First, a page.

You’ve written most of your essay, but you’re now faced with a dilemma: how exactly do you end it?
You want to leave your reader impressed and convinced of your arguments, not wondering what you meant. Just like your introduction, your conclusion is a place to focus on your central argument and why it matters — only this time, you have your whole essay backing you up.
Rather than closing like a box neatly wrapped in a bow, a great conclusion should open outward, inviting your reader into further exploration and showing the broader reach of your argument. What further questions are opened up from your observations and argumentation? In what future direction might this topic go?
A strong conclusion should:
- restate the argument and how its main points fit together
- enrich the reader’s perspective on the argument
- look toward future exploration of this question/topic
- emphasize why the argument matters
A conclusion should not:
- focus on a counterargument
- introduce a completely new topic
- zoom out too broadly beyond the scope of the argument
Here’s a series of steps that will help you end your essay with a bang.
Before you even begin, go back and re-read your essay. What did you set out to argue? Is that what this paper proves? How do your main points fit together? Take a second to review what you’ve written to ensure flow between the argument and its conclusion.
Step 1: Restate your argument
Restate your central thesis and your main points. This is your final opportunity to make sure the reader understands exactly what you’re saying, so present your argument clearly. Now, the reader can better understand it since they’ve read the full essay.
One of the biggest pitfalls for students writing conclusions is to stop with step one. It might feel like all you have left to do in your conclusion is reiterate what you’ve already said. But don’t just summarize your argument. Instead, move on to steps two and three.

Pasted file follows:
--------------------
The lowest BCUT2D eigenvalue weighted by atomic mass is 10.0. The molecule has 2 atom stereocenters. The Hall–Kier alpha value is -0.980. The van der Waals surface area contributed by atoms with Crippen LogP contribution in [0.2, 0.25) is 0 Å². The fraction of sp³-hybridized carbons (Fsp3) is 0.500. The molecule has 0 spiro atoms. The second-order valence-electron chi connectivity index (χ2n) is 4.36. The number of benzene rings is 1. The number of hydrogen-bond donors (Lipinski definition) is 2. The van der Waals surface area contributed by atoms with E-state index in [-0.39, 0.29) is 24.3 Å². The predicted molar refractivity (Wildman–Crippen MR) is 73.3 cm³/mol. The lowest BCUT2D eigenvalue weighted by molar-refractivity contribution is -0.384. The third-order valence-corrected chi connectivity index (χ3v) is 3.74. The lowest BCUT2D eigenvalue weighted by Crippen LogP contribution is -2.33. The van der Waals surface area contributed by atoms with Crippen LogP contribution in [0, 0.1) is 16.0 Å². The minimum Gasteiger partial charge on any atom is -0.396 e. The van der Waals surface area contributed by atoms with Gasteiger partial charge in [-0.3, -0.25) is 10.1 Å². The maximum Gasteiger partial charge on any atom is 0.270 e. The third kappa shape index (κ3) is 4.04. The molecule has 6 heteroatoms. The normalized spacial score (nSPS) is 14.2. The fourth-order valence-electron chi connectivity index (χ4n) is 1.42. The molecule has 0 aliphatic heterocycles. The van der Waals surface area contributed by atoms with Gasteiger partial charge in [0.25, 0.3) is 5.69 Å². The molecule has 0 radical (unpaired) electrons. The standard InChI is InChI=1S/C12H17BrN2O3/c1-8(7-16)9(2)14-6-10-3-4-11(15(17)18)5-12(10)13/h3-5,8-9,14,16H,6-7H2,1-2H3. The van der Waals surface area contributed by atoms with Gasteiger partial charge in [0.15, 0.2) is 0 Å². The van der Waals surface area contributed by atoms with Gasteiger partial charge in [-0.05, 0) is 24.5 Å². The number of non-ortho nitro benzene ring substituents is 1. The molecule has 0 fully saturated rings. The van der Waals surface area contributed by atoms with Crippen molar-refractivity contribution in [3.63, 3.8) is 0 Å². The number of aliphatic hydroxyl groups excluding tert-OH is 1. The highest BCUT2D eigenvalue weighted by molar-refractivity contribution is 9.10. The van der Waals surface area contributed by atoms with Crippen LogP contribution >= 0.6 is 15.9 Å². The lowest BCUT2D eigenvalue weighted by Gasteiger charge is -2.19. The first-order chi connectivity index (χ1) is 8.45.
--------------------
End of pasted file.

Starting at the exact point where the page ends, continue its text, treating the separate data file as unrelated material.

Step 2: Place your argument in a new light
Your conclusion is an opportunity to take your argument a step further. Ask yourself these questions — and answer them in your conclusion!
- What questions does my essay open up?
- Where does this research go from here? If I were to write another essay, conduct another experiment, or ask new questions about my topic, what would I do?
- Don’t undermine the essay you’ve already written; the conclusion isn’t the place for listing counterarguments.
- You can make recommendations for future research related to but outside the scope of your particular essay.
- Do I have another point to make that didn’t quite fit in the body of my essay, but that relates to my argument and topic? Is there something that remains to be solved?
- Don’t abandon your argument, bring up a new topic out of left field, or include a point that deserves its own body paragraph.
Step 3: Show why it matters
Your introduction is your first opportunity to establish the “so what?” of your argument, the reason why the reader should bother with your essay in the first place. But now, having followed your argument this far, the reader can better understand its stakesand, hopefully, is convinced it matters too. Ask yourself:
- How does my argument fit into a larger context/subject area?
- How does my argument change the way I think about the topic I’m writing about, the key terms I’ve used, or the real-word issues it relates to? Based on these conclusions, are my assumptions about the topic challenged?
- Don’t zoom out too broadly, inflate the argument’s stakes, or bring up a hot button issue just for the sake of it. An essay about Pentheus’ attempts to maintain the rule of law in Euripides’ The Bacchae doesn’t need an argument about the legalization of marijuana tacked on to the end of it.
- Don’t stick in a tangential quote from a famous person as a crutch.
- What do the writer and reader gain from this essay that we didn’t have before?
- Does my essay invite the potential for other new discoveries? Have I used a new approach? How might my approach be applied to other topics?
You can’t possibly address all of the questions under steps two and three in your conclusion: it would be much too long. But choosing one or two questions under each step can take your conclusion to the next level.
Steps two and three can be presented in different orders or woven together; their ideas often support each other. All three steps are necessary to writing a conclusion that leaves your reader wowed instead of underwhelmed.
MSt, Women's, Gender & Sexuality Studies (University of Oxford)
Paige Elizabeth Allen has a Master’s degree in Women’s, Gender, and Sexuality Studies from the University of Oxford and a Bachelor’s degree in English from Princeton University. Her research interests include monstrosity, the Gothic tradition, illness in literature and culture, and musical theatre. Her dissertation examined sentient haunted houses through the lenses of posthumanism and queer theory.